A primary current distribution model of a novel micro-electroporation channel configuration
Traditional macro and micro-electroporation devices utilize facing electrodes, which generate electric fields inversely proportional to their separation distance. Although the separation distances in micro-electroporation devices are significantly smaller than those in macro-electroporation devices, they are limited by cell size. Because of this, significant potential differences are required to induce electroporation. These potential differences are often large enough to cause water electrolysis, resulting in electrode depletion and bubble formation, both of which adversely affect the electroporation process. Here, we present a theoretical study of a novel micro-electroporation channel composed of an electrolyte flowing over a series of adjacent electrodes separated by infinitesimally small insulators. Application of a small, non-electrolysis inducing potential difference between the adjacent electrodes results in radially-varying electric fields that emanate from these insulators, causing cells flowing through the channel to experience a pulsed electric field. This eliminates the need for a pulse generator, making a minimal power source (such as a battery) the only electrical equipment that is needed. A non-dimensional primary current distribution model of the novel micro-electroporation channel shows that decreasing the channel height results in an exponential increase in the electric field magnitude, and that cells experience exponentially greater electric field magnitudes the closer they are to the channel walls. Finally, dimensional primary current distribution models of two potential applications, water sterilization and cell transfection, demonstrate the practical feasibility of the novel micro-electroporation channel.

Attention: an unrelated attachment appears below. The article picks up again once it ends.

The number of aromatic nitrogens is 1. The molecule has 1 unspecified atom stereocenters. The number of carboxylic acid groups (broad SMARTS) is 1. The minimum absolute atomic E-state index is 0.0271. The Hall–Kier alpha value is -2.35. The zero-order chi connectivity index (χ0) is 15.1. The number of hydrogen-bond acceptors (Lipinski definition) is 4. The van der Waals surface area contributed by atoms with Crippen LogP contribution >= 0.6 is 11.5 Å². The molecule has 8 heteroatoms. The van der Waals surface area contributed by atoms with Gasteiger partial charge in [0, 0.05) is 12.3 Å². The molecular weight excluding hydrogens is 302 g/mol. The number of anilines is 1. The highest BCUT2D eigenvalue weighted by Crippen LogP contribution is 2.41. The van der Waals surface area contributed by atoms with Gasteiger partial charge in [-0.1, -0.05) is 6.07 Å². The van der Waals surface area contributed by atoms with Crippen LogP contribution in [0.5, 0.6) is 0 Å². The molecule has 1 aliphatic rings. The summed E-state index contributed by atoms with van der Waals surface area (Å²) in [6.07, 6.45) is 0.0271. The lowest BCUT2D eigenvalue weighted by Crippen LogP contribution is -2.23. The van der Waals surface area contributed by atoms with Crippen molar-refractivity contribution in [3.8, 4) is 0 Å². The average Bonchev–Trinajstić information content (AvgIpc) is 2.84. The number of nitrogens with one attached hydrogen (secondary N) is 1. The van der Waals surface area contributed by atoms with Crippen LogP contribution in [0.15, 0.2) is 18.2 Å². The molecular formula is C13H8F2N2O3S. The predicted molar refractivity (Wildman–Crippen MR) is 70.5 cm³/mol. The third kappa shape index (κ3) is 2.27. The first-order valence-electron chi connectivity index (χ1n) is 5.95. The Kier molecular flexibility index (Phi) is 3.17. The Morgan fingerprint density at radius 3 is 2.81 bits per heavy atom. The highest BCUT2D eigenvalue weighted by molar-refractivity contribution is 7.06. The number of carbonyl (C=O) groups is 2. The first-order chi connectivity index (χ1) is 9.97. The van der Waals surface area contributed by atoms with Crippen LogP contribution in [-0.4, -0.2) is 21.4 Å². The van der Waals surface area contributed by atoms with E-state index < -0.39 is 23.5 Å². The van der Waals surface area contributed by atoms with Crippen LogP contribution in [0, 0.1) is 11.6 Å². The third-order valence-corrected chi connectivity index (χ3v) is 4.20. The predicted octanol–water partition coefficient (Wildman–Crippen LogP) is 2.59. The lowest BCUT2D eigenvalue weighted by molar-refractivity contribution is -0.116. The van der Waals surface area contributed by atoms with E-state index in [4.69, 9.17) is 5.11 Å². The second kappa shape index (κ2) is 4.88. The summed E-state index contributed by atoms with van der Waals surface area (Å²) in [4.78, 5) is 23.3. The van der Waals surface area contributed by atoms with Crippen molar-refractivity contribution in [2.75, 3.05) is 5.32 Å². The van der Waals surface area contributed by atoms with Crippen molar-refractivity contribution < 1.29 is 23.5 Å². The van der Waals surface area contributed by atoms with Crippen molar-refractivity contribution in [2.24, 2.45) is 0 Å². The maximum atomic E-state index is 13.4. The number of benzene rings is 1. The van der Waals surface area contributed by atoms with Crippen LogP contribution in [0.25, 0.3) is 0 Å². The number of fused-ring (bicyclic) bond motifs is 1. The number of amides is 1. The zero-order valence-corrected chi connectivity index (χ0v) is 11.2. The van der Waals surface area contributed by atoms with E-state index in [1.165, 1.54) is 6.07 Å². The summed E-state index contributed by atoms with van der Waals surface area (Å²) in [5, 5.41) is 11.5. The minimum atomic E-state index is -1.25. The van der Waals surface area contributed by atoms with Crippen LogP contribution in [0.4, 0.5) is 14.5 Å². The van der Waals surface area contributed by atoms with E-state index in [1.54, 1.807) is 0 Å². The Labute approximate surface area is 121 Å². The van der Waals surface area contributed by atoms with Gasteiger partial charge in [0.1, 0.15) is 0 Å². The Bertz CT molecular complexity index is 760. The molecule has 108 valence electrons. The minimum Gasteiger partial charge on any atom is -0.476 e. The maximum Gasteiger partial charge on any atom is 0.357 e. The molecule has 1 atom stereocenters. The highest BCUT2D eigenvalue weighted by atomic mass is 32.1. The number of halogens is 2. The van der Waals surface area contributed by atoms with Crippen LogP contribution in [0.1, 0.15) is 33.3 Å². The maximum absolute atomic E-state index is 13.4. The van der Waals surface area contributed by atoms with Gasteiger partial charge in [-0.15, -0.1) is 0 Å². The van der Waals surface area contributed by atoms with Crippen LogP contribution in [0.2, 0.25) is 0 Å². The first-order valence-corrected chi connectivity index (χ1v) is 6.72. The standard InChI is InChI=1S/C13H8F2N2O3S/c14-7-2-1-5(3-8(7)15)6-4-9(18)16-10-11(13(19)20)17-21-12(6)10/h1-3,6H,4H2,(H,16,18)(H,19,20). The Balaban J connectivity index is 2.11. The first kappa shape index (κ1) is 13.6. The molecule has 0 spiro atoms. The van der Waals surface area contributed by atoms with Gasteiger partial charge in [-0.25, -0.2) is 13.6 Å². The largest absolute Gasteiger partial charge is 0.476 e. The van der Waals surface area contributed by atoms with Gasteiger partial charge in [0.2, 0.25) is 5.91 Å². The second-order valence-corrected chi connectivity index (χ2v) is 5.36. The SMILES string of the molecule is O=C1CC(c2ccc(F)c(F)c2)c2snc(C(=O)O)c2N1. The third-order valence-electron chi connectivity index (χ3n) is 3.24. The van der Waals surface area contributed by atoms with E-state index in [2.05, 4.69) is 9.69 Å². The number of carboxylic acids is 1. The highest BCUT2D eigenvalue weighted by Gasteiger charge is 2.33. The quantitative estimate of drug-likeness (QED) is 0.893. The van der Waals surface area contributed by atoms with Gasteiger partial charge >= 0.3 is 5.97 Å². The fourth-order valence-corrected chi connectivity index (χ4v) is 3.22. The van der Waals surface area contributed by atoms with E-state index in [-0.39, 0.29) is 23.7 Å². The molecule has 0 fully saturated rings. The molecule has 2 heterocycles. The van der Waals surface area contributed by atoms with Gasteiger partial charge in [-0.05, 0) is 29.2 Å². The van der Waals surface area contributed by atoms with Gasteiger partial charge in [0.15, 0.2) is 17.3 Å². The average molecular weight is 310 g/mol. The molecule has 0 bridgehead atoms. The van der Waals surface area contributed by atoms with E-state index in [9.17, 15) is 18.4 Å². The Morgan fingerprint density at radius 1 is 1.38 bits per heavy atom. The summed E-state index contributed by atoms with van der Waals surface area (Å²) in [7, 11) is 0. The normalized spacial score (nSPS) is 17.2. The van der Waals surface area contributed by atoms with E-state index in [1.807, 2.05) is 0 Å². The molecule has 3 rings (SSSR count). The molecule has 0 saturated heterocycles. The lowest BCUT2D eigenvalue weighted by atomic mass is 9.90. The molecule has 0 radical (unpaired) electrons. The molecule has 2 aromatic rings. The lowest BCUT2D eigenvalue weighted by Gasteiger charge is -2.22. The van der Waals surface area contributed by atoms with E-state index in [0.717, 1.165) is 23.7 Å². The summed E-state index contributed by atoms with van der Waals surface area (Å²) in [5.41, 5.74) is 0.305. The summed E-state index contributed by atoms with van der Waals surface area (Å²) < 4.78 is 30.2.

- A primary current distribution model of a novel micro-electroporation channel configuration
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- Available under Open Access This content is freely available online to anyone, anywhere at any time.
Volume 12, Issue 5 , pp 833-840
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- Springer US
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- 1. Department of Mechanical Engineering, University of California – Berkeley, 6124 Etcheverry Hall, Berkeley, CA, 94720-1740, USA
- 2. Department of Mechanical Engineering and Bioengineering, University of California – Berkeley, Berkeley, CA, 94720, USA